Sunday, March 29, 2009

Researching My Central and Eastern European Female Ancestors ...

As many of you probably know from reading my blog, I have several ancestors who came from Germany or were ethnic Germans from the Russian Empire, and for this upcoming edition of the Carnival of Central and Eastern European Genealogy, I am supposed to write an article about my the resources I use for my research on a female ancestor from those regions in Europe. Instead of focusing on only one ancestor, I thought I would focus on a few of my German female ancestors, and write about the resources I have used or still need to use to trace them.

I have briefly written about my ancestor, Caroline, before, but I did not focus on the resources I have used or might use to research about her. I have not done as much research on her as I have on some of my other female ancestors, but the few sources that I have used have mostly been records created in the U. S. One of those sources happened to be a death notice that was published in a Detroit newspaper a few days after her death, and I have included the death notice below. (Note: I have blackened out the surnames of my ancestor and those of her daughters as a way to protect the identities of living family members.)

As you can see from the death notice, Caroline's surviving children are listed as well as her husband, and when I found this death notice, I was able to confirm relationships between her and other family members. Of course, this death notice was not the only source I used in doing my research on Caroline, and I was able to find her death certificate as well. Unfortunately, her parents were not listed on her death certificate, so I was unable to confirm my family's tradition about her maiden name. I also used the passenger manifest that had her and her three children (at the time) listed as a confirmation of when she entered America in and where she once lived. Unfortunately, her last residence was in Germany, so I'll have to do more research to determine where in Russia she was born. I am hoping that either her husband's naturalization papers or her marriage certificate will be able to answer some of my questions, but I have yet to obtain those records.

As for my other German female ancestors, I have a little more information on them due to the fact that my research into them has been easier than my research into Caroline has been. Emilia (Kees) Klippel is one of those ancestors that I have more information, but even then, I still do not have all the answers I wish I had. My first source of information on Emilia was a family tree that had been printed in the '30s or '40s, and that tree listed where she had married her husband. I used the information to order a microfilm of Trippstadt marriages, and I was able to find her marriage record. Besides finding her census record, I was able to use census records and a passenger manifest to trace her and her family movements in the U. S. Additionally, I used deeds to determine how long she and her family lived in Cleveland, Ohio, and I also used information from two books, provided to me by a woman over in Germany, to determine who her siblings were. Her brother's passport record also helped to confirm the relationship between the two. Besides those records, I also used city directories and her death record to determine where she lived and when she died. Unfortunately, I still have not been able to find the location of her burial, so I'll have to do some more research.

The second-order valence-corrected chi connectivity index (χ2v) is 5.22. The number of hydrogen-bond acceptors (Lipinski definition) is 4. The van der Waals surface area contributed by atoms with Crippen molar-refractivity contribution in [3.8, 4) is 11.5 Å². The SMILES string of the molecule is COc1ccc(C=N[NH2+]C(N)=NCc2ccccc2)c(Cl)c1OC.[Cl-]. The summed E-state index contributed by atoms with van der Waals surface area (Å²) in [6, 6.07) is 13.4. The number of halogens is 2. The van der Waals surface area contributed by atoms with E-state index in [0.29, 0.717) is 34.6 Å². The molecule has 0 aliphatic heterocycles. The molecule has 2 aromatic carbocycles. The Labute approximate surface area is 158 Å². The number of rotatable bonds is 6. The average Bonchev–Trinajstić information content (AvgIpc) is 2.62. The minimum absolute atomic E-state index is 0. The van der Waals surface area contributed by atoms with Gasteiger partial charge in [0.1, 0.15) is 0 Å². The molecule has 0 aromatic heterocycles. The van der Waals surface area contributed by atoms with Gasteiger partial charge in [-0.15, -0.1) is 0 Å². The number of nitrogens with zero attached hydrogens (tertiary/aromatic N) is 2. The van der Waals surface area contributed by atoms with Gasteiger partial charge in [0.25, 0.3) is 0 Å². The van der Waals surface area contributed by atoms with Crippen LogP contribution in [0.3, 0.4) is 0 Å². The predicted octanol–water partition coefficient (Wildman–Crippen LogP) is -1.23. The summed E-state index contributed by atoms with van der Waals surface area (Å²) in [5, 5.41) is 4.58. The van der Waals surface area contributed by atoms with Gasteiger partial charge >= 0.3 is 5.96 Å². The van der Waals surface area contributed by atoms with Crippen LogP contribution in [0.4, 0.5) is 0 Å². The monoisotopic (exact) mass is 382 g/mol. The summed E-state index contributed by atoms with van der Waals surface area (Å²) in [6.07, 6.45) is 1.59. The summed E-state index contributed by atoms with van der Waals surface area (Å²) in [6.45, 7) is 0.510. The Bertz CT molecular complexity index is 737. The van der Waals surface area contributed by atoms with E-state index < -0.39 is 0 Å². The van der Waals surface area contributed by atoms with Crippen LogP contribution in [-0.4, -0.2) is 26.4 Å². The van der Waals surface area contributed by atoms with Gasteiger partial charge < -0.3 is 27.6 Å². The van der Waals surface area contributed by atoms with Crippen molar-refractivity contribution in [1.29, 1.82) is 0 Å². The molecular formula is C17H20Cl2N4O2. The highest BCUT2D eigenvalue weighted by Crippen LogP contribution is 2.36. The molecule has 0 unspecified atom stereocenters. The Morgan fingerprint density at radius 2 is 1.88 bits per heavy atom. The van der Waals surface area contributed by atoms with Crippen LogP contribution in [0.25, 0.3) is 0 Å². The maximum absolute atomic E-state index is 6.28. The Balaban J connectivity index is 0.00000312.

As for Emilia's mother, Amelia (Cotta) Kees, I am still doing research on her, but I have more information on her than I do on Caroline. Like Emilia, I also used the family tree as a resource to find information on Amelia, but I also used the two secondary sources to determine when Amelia married and who her children were. In addition, I used the death records of two of Amelia's sons and her death record to also determine when she died and who her children were. The death record for Amelia is below:

Amelia's death record lists her by her maiden name, and gives the names of her parents and husband. The record also gives her age and a possible birthplace. Thus, I have a few more leads as to where I should look for records, and hopefully, I will be able to do more research on her over this summer.

So, as you can see, I have used several different types of records to find information on my female ancestors. I just hope that I will be able to find more information on these three ancestors, and when I do find more information, I will let everyone know what I have found. Unti then, stay tuned ...


Judith Richards Shubert said...

Great job of detailing how you've searched for your female ancestors. This offers me some very important steps in researching my own.

M. Diane Rogers said...

Thanks, Jessica. Lots of good ideas here for researching women. As you show, it's very often useful to research 'sideways and back & down' - siblings, aunts, uncles, and everybody's children.

And thanks for inviting me to guest host this Carnival of Central and East European Genealogy.